That said:
I both believe in and accept God.

I believe in the historical Jesus.

I accept that the Bible may have been inspired by God, but it was written by men; it was filtered through human brains and human understandings and human limitations and human pre-existing ideas, and it was changed and limited thereby.

I accept that the world and the universe were the work of God.

I both believe and accept that God is vaster than we are on a scale which we are not really set up to understand.

I believe that if we are to touch the mind of God, then we should look not to the work of men for literal truths, but to the work of God; that we should do so humbly, earnestly, and with an open mind, but with a certain amount of skepticism so that we do not fall into the trap of simply believing what we want to believe. Self-deception is an easy thing, for humans.

I do not accept, in any way, that we have the right to limit God to what we think He did or didn't do, or would or wouldn't do, to something which we understand easily and are comfortable with. We are not in that position.

I believe that the people who make statements on what God absolutely, definitely does and thinks seem to have a strong tendency to pattern "what God does and thinks" along what they can easily grasp and what they want, and what they are inclined towards. As such, it is difficult not to see it as self-indulgence and self-righteousness.

I believe that, frankly, any human being who thinks that he (or she) knows exactly what God thinks is almost certainly wrong, or at best, only has hold of a small part of it. We aren't big enough for a total understanding of God. And a lot of these people aren't even real clear on how their TV works, but they think they can get a line on the mind of God????? That isn't humility, anyway.

I believe that sometimes, at least, such certainty is actually motivated by fear. Because not knowing leaves you in doubt about yourself, and feeling vulnerable.

I believe that the best that we can do for understanding, is to try to gain as much evidence as we can about the nature of the universe, and evaluate that evidence with intelligence and honesty and without regard to our own comfort level about what we find. The universe is older than we are, it is bigger than we are, and it owes us nothing; perhaps part of humility before God, and growing up as a species, involves understanding the true vastness of that.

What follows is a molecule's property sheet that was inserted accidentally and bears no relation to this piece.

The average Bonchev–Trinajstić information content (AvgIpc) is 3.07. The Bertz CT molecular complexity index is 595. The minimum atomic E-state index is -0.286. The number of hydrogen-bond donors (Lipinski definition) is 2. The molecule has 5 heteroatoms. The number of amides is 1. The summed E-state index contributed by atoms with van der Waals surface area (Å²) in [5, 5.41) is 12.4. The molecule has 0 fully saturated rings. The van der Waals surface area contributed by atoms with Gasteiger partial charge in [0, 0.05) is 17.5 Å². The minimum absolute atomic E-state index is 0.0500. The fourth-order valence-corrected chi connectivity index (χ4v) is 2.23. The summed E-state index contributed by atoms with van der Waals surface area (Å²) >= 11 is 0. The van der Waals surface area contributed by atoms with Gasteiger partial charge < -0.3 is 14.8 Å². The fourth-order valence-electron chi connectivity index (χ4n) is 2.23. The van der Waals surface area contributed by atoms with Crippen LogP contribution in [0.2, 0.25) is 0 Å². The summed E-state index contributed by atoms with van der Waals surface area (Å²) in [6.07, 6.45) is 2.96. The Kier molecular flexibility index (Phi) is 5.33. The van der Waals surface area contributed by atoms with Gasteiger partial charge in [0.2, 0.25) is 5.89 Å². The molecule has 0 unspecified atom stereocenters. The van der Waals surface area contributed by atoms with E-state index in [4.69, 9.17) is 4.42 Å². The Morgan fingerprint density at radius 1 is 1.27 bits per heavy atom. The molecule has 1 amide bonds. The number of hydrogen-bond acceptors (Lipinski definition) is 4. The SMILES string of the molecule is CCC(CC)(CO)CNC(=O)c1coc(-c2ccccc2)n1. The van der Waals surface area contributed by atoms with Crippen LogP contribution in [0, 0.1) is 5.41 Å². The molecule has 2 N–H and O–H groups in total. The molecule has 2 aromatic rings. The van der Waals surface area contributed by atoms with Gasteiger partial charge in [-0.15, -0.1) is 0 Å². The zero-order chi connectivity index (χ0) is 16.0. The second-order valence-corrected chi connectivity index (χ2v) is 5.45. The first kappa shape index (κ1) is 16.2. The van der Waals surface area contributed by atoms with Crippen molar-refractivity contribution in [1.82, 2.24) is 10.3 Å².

I both believe and accept that science is simply a set of tools -- mental, philosophical, methodological, and technical -- which best allows us to do that. It isn't perfect, but it's the best way of doing that we've got.

I believe, and accept, that the universe follows rules.

I accept an ancient Earth, one that is probably around 4.6 billion years old. That is what the evidence tells us.

I accept evolution. That is what the evidence tells us. And since this is part and parcel of what I am currently doing on a daily basis, it's pretty much in-your-face, for me.

I believe that God is capable of setting up a system where His hand is so integral and subtle that we cannot distinguish it from the way things simply work. Perhaps God's hand simply is "just the way things work".

I believe that coming to God should be a choice. That each person must make that decision on their own, for themselves, for whatever they decide is the best reason. And that God left it that way.

I believe that telling people "you MUST choose God, or you'll be damned to Hell forever, because the Bible says so and He demands it" is a piss-poor way to make friends and influence people. And possibly not what God wants anyway.

I believe that we can work in such a way as to be an example. I believe that we can speak in such a way as to get people to think and without invoking defensiveness or contempt. And I believe that this serves God far better.

I respect people who ask questions. I fear people who think they have all the answers.

I believe that we should always try to ask better question, and that we should be prepared to change our minds -- but only if better evidence comes along.

I accept that it is absolutely wrong to ignore evidence that we have, simply because we don't like it.

I believe that ultimate judgement is up to God, not me.